Foremost, however, there are many white blossoms, including flowering dogwood and shadbush. However, the shadbush (Amelanchier sp.) occupies an important place in the Hudson Valley culture as a bio-indicator of a warming springtime river. This small native tree can be spotted by its soft, hazy-white glow. The flowered branches often align with a recognizable horizontal aspect.
– Tom Lake

Shadbush

Shadbush – courtesy of Chris Bowser

4/20 – Hudson River Watershed; When the first of our species (Homo sapiens sapiens) arrived in the post-Ice Age Hudson Valley, they brought with them survival skills they had accumulated during their long journey across North America. Among those skills was appreciating the ease of catching fish as opposed to the time, trouble, and occasional danger required in pursuing upland game. Those skills were most effectively practiced in spring, when millions of fish surged in from the sea to spawn.
– Tom Lake

4/20 – Hudson River Tidewater: Once there was a Brotherhood of Rivermen, commercial fishers setting and hauling their gear in the Hudson River each April. The origin of their camaraderie extends back to at least Colonial Times (see Shad Run, Howard Breslin,1955), and likely much further.

In that time, there was a 150-mile-long tidewater network of rivermen, linked more by competition than cordiality, from the Lower Bay of New York Harbor to the head of tide at Green Island (Troy). That network kept a weather eye on the river.

Before April, however, there was March when the fishermen would be busy in their garages, basements, or fish shacks, hanging twine, seaming nets, painting floats, and checking bio-indicators like water temperature and the blooming of tell-tale flowers such as shadbush. Those were rough times in early spring, with ice in the boats and fingers numb. Today they are remembered as a nostalgic contribution to Hudson River lore and legend.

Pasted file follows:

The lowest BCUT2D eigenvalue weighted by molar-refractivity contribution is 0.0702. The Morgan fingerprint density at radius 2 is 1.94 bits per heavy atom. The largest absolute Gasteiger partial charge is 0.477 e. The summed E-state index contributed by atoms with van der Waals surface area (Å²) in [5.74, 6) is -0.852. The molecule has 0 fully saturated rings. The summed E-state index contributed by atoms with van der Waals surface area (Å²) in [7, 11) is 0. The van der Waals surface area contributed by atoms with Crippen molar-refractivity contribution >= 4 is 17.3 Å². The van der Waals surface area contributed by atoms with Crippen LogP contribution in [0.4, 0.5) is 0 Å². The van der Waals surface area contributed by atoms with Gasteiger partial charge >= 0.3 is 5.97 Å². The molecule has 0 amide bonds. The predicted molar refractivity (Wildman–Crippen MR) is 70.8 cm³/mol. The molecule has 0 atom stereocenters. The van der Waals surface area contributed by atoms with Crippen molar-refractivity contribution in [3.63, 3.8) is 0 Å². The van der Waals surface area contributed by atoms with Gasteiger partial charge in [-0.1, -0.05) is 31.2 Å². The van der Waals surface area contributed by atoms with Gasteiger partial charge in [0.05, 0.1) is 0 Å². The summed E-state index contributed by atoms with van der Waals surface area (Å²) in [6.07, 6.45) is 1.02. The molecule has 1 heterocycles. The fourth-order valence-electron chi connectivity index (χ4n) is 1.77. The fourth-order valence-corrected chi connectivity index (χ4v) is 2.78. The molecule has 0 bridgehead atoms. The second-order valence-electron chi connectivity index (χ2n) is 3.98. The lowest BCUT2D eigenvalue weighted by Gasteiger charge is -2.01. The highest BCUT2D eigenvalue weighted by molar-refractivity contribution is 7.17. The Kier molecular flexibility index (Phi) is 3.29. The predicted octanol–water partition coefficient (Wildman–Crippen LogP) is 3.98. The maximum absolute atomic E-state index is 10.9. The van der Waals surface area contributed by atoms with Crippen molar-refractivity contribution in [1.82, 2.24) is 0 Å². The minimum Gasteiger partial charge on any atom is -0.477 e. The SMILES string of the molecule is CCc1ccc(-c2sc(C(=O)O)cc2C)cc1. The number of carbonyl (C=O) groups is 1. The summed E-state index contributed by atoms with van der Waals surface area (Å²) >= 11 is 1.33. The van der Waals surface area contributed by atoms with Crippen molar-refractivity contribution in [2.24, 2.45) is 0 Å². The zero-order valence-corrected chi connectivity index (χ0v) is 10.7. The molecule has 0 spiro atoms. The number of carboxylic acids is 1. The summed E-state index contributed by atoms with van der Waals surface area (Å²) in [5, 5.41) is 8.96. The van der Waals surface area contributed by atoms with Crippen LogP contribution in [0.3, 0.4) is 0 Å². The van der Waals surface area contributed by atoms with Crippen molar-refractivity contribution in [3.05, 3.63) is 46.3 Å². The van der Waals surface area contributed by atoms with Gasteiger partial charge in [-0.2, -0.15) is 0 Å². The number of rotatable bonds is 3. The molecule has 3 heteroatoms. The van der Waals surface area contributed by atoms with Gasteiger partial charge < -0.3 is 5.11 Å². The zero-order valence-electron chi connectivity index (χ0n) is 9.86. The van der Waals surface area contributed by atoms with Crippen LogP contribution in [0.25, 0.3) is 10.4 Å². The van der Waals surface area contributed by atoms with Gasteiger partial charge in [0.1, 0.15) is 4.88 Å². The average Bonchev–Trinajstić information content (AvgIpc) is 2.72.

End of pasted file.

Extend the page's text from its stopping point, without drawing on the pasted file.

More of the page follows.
– Tom Lake

[Rivermen is a collective noun of people of both sexes who plied their trade on the Hudson River through hunting, trapping, fishing, shellfishing, boating, and other niches. This culture was largely lost in 2010 when our nets were taken out of the river in deference to the health of our shad population. Today we have a network of educators, scientists, and students, a truly all-inclusive cadre of skilled and dedicated people keeping an eye on the river. Tom Lake]

John Mylod

John Mylod – courtesy of Tom Lake

4/20 – Columbia County, HRM 114: During spring seasons in the mid-1990s, Christopher Letts, Chris Lake, and I would accompany legendary riverman Everett Nack and his licensed haul seine to the shallows off Rogers Island to net adult American shad. Sometimes we’d collect the entire fish, alive; at other times we’d just collect roe (egg) and milt to fertilize the eggs. All of this was trucked to a fish hatchery in Harrisburg, PA. From there, they would be stocked, as appropriate, in the Susquehanna River. Susquehanna’s shad population had been severally diminished due to the Conowingo Dam in Maryland, blocking passage upstream to spawning grounds.